Robert Venturi changed the face of contemporary architecture, Venturi feeling that less can be boring. As opposed to Avant-garde and Kitsch styles, Venturi’s structures take a different approach, architectural systems, elements and goals juxtaposed in a unique way, so that conflicts and struggles of a project or design can be presented, as opposed to hiding the architect’s challenges. Since old approaches of art failed to show the problems of architecture, the old avant-garde ways resulted in a simpler, more edited version of artistry. Venturi’s work, such as the North Penn Visiting Nurses Headquarters and the Vanna Venturi House showed all of the mistakes and asymmetries, which resulted in a richer, more complicated structures. In a way, Venturi’s art was almost a way to bear one’s soul and project the good and bad of every project.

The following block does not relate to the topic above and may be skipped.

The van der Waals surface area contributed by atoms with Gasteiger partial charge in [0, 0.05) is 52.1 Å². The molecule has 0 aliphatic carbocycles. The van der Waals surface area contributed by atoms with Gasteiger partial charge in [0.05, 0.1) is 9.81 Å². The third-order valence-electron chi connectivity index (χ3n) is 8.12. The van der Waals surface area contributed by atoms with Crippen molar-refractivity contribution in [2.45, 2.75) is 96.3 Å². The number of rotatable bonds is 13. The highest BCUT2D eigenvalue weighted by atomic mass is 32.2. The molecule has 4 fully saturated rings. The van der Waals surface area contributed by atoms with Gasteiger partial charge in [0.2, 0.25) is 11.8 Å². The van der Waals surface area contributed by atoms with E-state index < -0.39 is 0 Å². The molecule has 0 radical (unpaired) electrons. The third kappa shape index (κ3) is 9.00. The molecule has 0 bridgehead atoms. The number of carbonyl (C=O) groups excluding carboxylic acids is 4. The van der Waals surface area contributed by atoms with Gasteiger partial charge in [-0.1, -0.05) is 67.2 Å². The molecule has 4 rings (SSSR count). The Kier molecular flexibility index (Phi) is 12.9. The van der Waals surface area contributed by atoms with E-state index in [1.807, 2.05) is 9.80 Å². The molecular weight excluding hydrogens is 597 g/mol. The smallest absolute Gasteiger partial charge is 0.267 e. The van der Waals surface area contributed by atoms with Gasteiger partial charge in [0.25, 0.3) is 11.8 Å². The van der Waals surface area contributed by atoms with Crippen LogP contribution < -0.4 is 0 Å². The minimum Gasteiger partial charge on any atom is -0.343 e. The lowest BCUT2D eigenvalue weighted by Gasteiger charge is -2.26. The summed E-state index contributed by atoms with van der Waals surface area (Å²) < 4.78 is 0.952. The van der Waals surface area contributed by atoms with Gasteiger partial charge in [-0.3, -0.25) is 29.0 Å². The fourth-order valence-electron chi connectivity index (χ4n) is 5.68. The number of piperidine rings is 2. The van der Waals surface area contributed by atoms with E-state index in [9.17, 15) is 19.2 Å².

Venturi’s book “Complexity and Contradiction in Architecture,” incorporated linguistic theories, Venturi using the literary criticism of T. S. Eliot to describe his architecture. Venturi liked the fact that Eliot enjoyed reading poetry that was rich and layered, different readers drawing upon various interpretations that are often complex and different in terms of how one perceives a piece.
Peter Eisenman’s work is described as deconstructive, late avant-garde, or high modernist art. Eisenman enjoyed the works and linguistic writings of Giuseppe Terragni, Andrea Palladio, and James Stirling. In some ways, Eisenman’s work has been less well received than Venturi, the former’s work described as post-humanist. Eisenman is also not that concerned with the environment, but he did express some admiration for computerized art. However, Eisenman seemed to be disconnected from the needs and comfort of his artistic viewers, many of his architectural structures making people nauseous. Some of his architectural structures have also been pegged as too hostile and have required some revamping and repairs, including the Wexner Center, the first public deconstructivist building.